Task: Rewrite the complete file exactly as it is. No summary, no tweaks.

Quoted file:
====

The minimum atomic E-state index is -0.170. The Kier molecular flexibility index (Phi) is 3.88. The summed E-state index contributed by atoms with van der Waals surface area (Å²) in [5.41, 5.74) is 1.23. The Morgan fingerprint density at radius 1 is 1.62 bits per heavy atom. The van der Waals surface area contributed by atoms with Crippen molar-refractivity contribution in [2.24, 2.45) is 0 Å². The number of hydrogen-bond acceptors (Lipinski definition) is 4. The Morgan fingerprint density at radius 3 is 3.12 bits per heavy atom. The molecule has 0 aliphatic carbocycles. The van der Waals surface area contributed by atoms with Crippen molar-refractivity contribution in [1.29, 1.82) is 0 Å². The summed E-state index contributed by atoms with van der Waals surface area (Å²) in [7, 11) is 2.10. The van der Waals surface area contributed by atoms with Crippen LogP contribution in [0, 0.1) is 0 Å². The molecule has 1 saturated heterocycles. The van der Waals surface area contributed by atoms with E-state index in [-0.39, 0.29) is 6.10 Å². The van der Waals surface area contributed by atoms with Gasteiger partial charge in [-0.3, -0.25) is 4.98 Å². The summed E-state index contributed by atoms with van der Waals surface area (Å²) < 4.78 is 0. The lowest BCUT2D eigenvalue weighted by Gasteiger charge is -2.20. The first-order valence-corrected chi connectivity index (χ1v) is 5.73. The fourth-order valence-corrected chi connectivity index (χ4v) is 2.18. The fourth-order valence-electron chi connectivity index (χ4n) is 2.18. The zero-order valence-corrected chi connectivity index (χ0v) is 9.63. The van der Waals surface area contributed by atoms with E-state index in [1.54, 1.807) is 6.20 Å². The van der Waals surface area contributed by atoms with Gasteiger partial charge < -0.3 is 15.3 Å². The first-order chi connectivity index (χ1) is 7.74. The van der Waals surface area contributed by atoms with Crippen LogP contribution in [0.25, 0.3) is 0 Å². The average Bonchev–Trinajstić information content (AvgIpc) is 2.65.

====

The minimum atomic E-state index is -0.170. The Kier molecular flexibility index (Phi) is 3.88. The summed E-state index contributed by atoms with van der Waals surface area (Å²) in [5.41, 5.74) is 1.23. The Morgan fingerprint density at radius 1 is 1.62 bits per heavy atom. The van der Waals surface area contributed by atoms with Crippen molar-refractivity contribution in [2.24, 2.45) is 0 Å². The number of hydrogen-bond acceptors (Lipinski definition) is 4. The Morgan fingerprint density at radius 3 is 3.12 bits per heavy atom. The molecule has 0 aliphatic carbocycles. The van der Waals surface area contributed by atoms with Crippen molar-refractivity contribution in [1.29, 1.82) is 0 Å². The summed E-state index contributed by atoms with van der Waals surface area (Å²) in [7, 11) is 2.10. The van der Waals surface area contributed by atoms with Crippen LogP contribution in [0, 0.1) is 0 Å². The molecule has 1 saturated heterocycles. The van der Waals surface area contributed by atoms with E-state index in [-0.39, 0.29) is 6.10 Å². The van der Waals surface area contributed by atoms with Gasteiger partial charge in [-0.3, -0.25) is 4.98 Å². The summed E-state index contributed by atoms with van der Waals surface area (Å²) < 4.78 is 0. The lowest BCUT2D eigenvalue weighted by Gasteiger charge is -2.20. The first-order valence-corrected chi connectivity index (χ1v) is 5.73. The fourth-order valence-corrected chi connectivity index (χ4v) is 2.18. The fourth-order valence-electron chi connectivity index (χ4n) is 2.18. The zero-order valence-corrected chi connectivity index (χ0v) is 9.63. The van der Waals surface area contributed by atoms with E-state index in [1.54, 1.807) is 6.20 Å². The van der Waals surface area contributed by atoms with Gasteiger partial charge < -0.3 is 15.3 Å². The first-order chi connectivity index (χ1) is 7.74. The van der Waals surface area contributed by atoms with Crippen LogP contribution in [0.25, 0.3) is 0 Å². The average Bonchev–Trinajstić information content (AvgIpc) is 2.65.